BeAnne has always been a water dog so, as it was such a nice afternoon, we all went down to the burn in the field. We even took some bits of wood to throw in.
Which she duly brought back.
She had a little swim and then a lovely roll.
Two of the Muscovy ducks had finally found the burn, which is quite an achievement in itself as it is a long walk down the hill and back. They were very happy splashing around.
We heard some shouting and turned around to see who was following.
Monster is a very strange cat.
He did a lot of this sort of thing.
And we all laughed with him, not at him.
Monster and BeAnne are good friends, sometimes.
We asked Monster to sit in the daffodils and look pretty, so he did!
And then he looked weird again.
We asked BeAnne too.
So she just looked like not herself really.
Still, it was nice to sit on a rock in the Spring sunshine with our strange little family.
Today Daisy and I tackled the Minions the hooves. I gave myself a break from rasping them down all winter as my back and I couldn’t face the endless mud and weather. I had decided to save up and get the farrier in when it was Spring to give the Shetlands one professional trim a year, and I would keep them tidy for the rest of the year.
Well, that was the plan until this – no farrier visiting until maybe next month. It keeps being put off.
So armed with Daisy, some hoof clippers, a rasp and the axle stand, we went to work on Tiddles. The photos don’t show how badly he needed trimming.
We went by the theory that we both know what we want a hoof to look like, so between us we would achieve it. Daisy was on clippers while I did the rasping afterwards. Then we would stand back, look at our handywork and decide if we needed to do any more.
Of course there was an audience.
We did backs and fronts.
Here are Tiddles’ fronts after our work.
And here is the boy himself appreciating our work.
Feeling we could do another, I went and chased after Silver and eventually caught him. He was not in a helpful frame of mind.
One front done and you can see the difference.
Both fronts done.
The backs untrimmed. Far too long and toey.
Backs afterwards. We were pleased with our work.
Just another 17 horses/ponies to go…… then.
Dreki is 3 years old (and so is his sister, Lilja) and today Daisy and I thought we could do some training with him. Obviously, Dreki’s day-to-day life always involves some instruction – like “back, back” to step backwards and not crowd when we open the gate and he has good on-the-ground manners too.
We brought him in with Efstur who was also doing some in-hand work today.
Dreki has wintered well and is growing nicely. He is a tall boy too.
You would know, if you met him, that Dreki is his father’s son – Taktur.
He is still a baby in many ways – I saw this when I was walking him round the school – there was such a huge difference between him and Efstur (a year older).
When I asked Dreki to halt he would put his nose up for a kiss! We practiced leading (walking and stopping when I stopped and not barging past me), being tied up while not being a berk, and then having each hoof picked up. All easily done.
We will keep doing little bits with him. Nothing to brain taxing because he is still just a 3 year old and really doesn’t have equipment (his little grey cells) ready.
There is something totally magical about the colour of duck’s feathers.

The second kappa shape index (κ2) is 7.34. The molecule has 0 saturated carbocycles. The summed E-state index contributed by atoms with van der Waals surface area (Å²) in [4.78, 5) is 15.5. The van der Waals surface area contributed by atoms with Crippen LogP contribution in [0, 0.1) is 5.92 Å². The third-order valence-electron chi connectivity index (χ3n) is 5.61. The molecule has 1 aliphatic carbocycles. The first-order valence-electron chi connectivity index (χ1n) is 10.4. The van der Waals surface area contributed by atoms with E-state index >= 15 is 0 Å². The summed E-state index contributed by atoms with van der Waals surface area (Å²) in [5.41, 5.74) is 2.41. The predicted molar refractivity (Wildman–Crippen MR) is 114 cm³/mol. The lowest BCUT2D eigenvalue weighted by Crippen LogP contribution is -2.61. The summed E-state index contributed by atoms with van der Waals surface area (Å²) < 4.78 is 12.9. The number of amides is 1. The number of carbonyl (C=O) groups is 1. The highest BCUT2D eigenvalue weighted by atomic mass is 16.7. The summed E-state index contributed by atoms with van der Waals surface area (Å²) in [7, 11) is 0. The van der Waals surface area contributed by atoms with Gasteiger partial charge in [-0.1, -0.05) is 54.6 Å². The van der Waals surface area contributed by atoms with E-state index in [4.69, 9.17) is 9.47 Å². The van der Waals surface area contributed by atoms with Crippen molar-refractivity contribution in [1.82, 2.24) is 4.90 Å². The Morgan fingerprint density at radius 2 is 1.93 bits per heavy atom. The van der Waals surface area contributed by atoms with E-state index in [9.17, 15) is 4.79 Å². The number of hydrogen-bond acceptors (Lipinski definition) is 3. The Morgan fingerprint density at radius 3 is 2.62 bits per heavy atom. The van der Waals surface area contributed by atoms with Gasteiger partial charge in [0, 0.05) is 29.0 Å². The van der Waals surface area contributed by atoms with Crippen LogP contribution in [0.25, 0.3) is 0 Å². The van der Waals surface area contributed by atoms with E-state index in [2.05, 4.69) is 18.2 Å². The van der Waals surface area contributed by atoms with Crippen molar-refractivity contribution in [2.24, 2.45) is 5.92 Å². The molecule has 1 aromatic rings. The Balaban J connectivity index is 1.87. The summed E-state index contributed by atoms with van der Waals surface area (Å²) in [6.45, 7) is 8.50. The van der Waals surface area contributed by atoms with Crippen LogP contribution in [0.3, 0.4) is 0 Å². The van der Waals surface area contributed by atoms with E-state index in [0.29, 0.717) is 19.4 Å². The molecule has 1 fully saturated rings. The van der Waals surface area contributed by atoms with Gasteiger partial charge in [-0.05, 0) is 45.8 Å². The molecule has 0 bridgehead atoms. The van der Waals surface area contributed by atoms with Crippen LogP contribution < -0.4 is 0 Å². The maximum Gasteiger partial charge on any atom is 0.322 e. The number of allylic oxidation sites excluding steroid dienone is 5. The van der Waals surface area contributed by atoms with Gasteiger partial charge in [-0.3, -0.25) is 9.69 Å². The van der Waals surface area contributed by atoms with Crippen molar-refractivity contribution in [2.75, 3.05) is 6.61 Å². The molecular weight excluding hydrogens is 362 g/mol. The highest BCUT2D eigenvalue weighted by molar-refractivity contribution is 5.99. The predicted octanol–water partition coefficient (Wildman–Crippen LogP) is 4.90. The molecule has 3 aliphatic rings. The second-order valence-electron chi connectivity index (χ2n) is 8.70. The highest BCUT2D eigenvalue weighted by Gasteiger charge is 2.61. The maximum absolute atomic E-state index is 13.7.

I am completely mesmorised by them.
In my opinion, they are perfect.
Anywho, it feels like it has been a long winter which is still taking it’s time to leave but the colour is coming back into the garden.
Our poor daffs have taken quite a battering recently and OH brings the survivors from the unceasing wind and rain into the house for their last gasp. Some of them smell divine.
We’ve had some harsh weather recently and, although that is good for drying up the mud, it has left its mark with burned edges on the leaves.
I have noticed that it is getting warmer and today we hit double figures on the thermometer.
It was brief. The horses are loving it, though, and beginning to leave the hay to look for the new grass shoots. Always a good sign.
I am sure there will be a few false starts to Spring – this is what happens. I get lulled into a false sense of security and possibly even put my thermals away only to get them swiftly out again as it starts snowing in May. It is not unusual, especially if it is lambing season. It’s like the Gods know or something.
Ok, well the news so far…..
Edna is definitely pregnant with (please God) only one lamb. She is an ideal weight and the lamb should arrive in two weeks’ time. Madge is (thank you God) not pregnant, just doing very well. This is from my sheep expert. I am still in shock about this whole situation but to quote Doris Day “Que Sera, Sera”.
And today the rain stopped, the sun shone, and though the wind blows hard, I took my camera to see the Minions who seriously did not want to be hugged or anything. They had found the beginning of the Spring grass. Hoomans were chopped liver.
Yes, the grass is finally here, if completely invisible to the photographic lens.
The Minions have wintered very well and are a happy little herd.
All are fat as butter and want to be fatter.
I am particularly pleased with the old ladies. Vitamin is looking especially beautiful.
While Fivla is sporting turquoise spray on her face for some fur she lost (about the size of a penny) – we’ve no idea how she did this but, when in doubt, spray everything with turquoise antibiotic spray.
The little boys remain enthusiastic about everything.
Especially all things carrot!